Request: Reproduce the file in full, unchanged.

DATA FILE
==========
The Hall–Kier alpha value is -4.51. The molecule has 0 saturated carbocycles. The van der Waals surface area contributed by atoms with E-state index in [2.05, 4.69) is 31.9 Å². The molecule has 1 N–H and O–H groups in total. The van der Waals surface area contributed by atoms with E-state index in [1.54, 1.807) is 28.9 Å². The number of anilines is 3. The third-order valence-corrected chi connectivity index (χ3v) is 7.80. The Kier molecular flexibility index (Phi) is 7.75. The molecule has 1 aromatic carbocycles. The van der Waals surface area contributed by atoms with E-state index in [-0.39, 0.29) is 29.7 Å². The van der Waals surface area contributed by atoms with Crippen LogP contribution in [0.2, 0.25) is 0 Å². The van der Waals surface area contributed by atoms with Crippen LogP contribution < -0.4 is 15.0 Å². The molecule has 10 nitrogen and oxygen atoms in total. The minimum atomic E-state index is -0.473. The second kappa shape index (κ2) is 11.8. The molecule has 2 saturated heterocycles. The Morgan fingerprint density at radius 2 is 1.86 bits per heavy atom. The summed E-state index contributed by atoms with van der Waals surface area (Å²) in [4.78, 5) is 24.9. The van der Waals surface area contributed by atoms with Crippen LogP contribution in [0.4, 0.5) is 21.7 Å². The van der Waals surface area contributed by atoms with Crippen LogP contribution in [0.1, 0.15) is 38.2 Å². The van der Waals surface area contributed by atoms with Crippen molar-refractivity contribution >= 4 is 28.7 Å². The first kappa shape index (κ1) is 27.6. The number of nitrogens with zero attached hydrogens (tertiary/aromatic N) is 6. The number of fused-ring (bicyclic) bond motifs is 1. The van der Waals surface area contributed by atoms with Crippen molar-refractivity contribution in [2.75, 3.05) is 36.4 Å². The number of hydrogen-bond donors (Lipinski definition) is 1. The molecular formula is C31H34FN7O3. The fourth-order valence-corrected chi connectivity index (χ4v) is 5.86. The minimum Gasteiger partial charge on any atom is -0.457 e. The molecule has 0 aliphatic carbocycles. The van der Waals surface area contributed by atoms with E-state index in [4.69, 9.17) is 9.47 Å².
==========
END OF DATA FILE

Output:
The Hall–Kier alpha value is -4.51. The molecule has 0 saturated carbocycles. The van der Waals surface area contributed by atoms with E-state index in [2.05, 4.69) is 31.9 Å². The molecule has 1 N–H and O–H groups in total. The van der Waals surface area contributed by atoms with E-state index in [1.54, 1.807) is 28.9 Å². The number of anilines is 3. The third-order valence-corrected chi connectivity index (χ3v) is 7.80. The Kier molecular flexibility index (Phi) is 7.75. The molecule has 1 aromatic carbocycles. The van der Waals surface area contributed by atoms with E-state index in [-0.39, 0.29) is 29.7 Å². The van der Waals surface area contributed by atoms with Crippen LogP contribution in [0.2, 0.25) is 0 Å². The van der Waals surface area contributed by atoms with Crippen LogP contribution < -0.4 is 15.0 Å². The molecule has 10 nitrogen and oxygen atoms in total. The minimum atomic E-state index is -0.473. The second kappa shape index (κ2) is 11.8. The molecule has 2 saturated heterocycles. The Morgan fingerprint density at radius 2 is 1.86 bits per heavy atom. The summed E-state index contributed by atoms with van der Waals surface area (Å²) in [4.78, 5) is 24.9. The van der Waals surface area contributed by atoms with Crippen LogP contribution in [0.4, 0.5) is 21.7 Å². The van der Waals surface area contributed by atoms with Crippen LogP contribution in [0.1, 0.15) is 38.2 Å². The van der Waals surface area contributed by atoms with Crippen molar-refractivity contribution >= 4 is 28.7 Å². The first kappa shape index (κ1) is 27.6. The number of nitrogens with zero attached hydrogens (tertiary/aromatic N) is 6. The number of fused-ring (bicyclic) bond motifs is 1. The van der Waals surface area contributed by atoms with Crippen molar-refractivity contribution in [2.75, 3.05) is 36.4 Å². The number of hydrogen-bond donors (Lipinski definition) is 1. The molecular formula is C31H34FN7O3. The fourth-order valence-corrected chi connectivity index (χ4v) is 5.86. The minimum Gasteiger partial charge on any atom is -0.457 e. The molecule has 0 aliphatic carbocycles. The van der Waals surface area contributed by atoms with E-state index in [4.69, 9.17) is 9.47 Å².